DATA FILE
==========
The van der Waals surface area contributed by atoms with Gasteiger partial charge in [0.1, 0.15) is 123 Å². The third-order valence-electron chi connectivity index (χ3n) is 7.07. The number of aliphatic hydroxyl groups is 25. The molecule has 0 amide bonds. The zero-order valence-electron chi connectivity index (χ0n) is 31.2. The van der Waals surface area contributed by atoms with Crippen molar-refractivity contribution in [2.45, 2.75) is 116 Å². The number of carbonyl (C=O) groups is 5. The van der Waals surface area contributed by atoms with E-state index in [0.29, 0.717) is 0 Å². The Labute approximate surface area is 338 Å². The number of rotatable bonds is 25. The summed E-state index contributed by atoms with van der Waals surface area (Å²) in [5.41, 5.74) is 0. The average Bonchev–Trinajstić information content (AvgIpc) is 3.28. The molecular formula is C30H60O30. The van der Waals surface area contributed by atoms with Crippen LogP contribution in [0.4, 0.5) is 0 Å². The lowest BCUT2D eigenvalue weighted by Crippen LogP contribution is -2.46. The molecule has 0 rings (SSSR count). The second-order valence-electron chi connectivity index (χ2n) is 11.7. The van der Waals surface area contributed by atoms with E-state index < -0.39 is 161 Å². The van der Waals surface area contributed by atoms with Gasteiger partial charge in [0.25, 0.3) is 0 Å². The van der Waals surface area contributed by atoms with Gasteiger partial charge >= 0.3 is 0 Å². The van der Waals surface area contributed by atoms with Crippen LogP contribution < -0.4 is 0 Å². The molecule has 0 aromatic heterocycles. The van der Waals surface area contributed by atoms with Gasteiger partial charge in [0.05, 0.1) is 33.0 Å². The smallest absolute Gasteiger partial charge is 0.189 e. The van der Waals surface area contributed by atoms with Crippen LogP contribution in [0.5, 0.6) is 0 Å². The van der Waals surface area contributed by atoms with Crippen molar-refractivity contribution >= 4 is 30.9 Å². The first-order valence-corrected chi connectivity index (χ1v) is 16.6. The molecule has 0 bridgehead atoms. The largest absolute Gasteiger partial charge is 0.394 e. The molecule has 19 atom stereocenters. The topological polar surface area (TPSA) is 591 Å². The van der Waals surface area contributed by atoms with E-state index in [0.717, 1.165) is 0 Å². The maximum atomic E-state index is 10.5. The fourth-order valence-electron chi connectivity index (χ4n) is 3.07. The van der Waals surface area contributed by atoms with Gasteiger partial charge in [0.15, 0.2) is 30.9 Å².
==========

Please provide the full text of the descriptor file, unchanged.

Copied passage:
The van der Waals surface area contributed by atoms with Gasteiger partial charge in [0.1, 0.15) is 123 Å². The third-order valence-electron chi connectivity index (χ3n) is 7.07. The number of aliphatic hydroxyl groups is 25. The molecule has 0 amide bonds. The zero-order valence-electron chi connectivity index (χ0n) is 31.2. The van der Waals surface area contributed by atoms with Crippen molar-refractivity contribution in [2.45, 2.75) is 116 Å². The number of carbonyl (C=O) groups is 5. The van der Waals surface area contributed by atoms with E-state index in [0.29, 0.717) is 0 Å². The Labute approximate surface area is 338 Å². The number of rotatable bonds is 25. The summed E-state index contributed by atoms with van der Waals surface area (Å²) in [5.41, 5.74) is 0. The average Bonchev–Trinajstić information content (AvgIpc) is 3.28. The molecular formula is C30H60O30. The van der Waals surface area contributed by atoms with Crippen LogP contribution in [0.4, 0.5) is 0 Å². The lowest BCUT2D eigenvalue weighted by Crippen LogP contribution is -2.46. The molecule has 0 rings (SSSR count). The second-order valence-electron chi connectivity index (χ2n) is 11.7. The van der Waals surface area contributed by atoms with E-state index < -0.39 is 161 Å². The van der Waals surface area contributed by atoms with Gasteiger partial charge in [0.25, 0.3) is 0 Å². The van der Waals surface area contributed by atoms with Gasteiger partial charge >= 0.3 is 0 Å². The van der Waals surface area contributed by atoms with Crippen LogP contribution < -0.4 is 0 Å². The molecule has 0 aromatic heterocycles. The van der Waals surface area contributed by atoms with Gasteiger partial charge in [0.05, 0.1) is 33.0 Å². The smallest absolute Gasteiger partial charge is 0.189 e. The van der Waals surface area contributed by atoms with Crippen LogP contribution in [0.5, 0.6) is 0 Å². The van der Waals surface area contributed by atoms with Crippen molar-refractivity contribution >= 4 is 30.9 Å². The first-order valence-corrected chi connectivity index (χ1v) is 16.6. The molecule has 0 bridgehead atoms. The largest absolute Gasteiger partial charge is 0.394 e. The molecule has 19 atom stereocenters. The topological polar surface area (TPSA) is 591 Å². The van der Waals surface area contributed by atoms with E-state index in [0.717, 1.165) is 0 Å². The maximum atomic E-state index is 10.5. The fourth-order valence-electron chi connectivity index (χ4n) is 3.07. The van der Waals surface area contributed by atoms with Gasteiger partial charge in [0.15, 0.2) is 30.9 Å².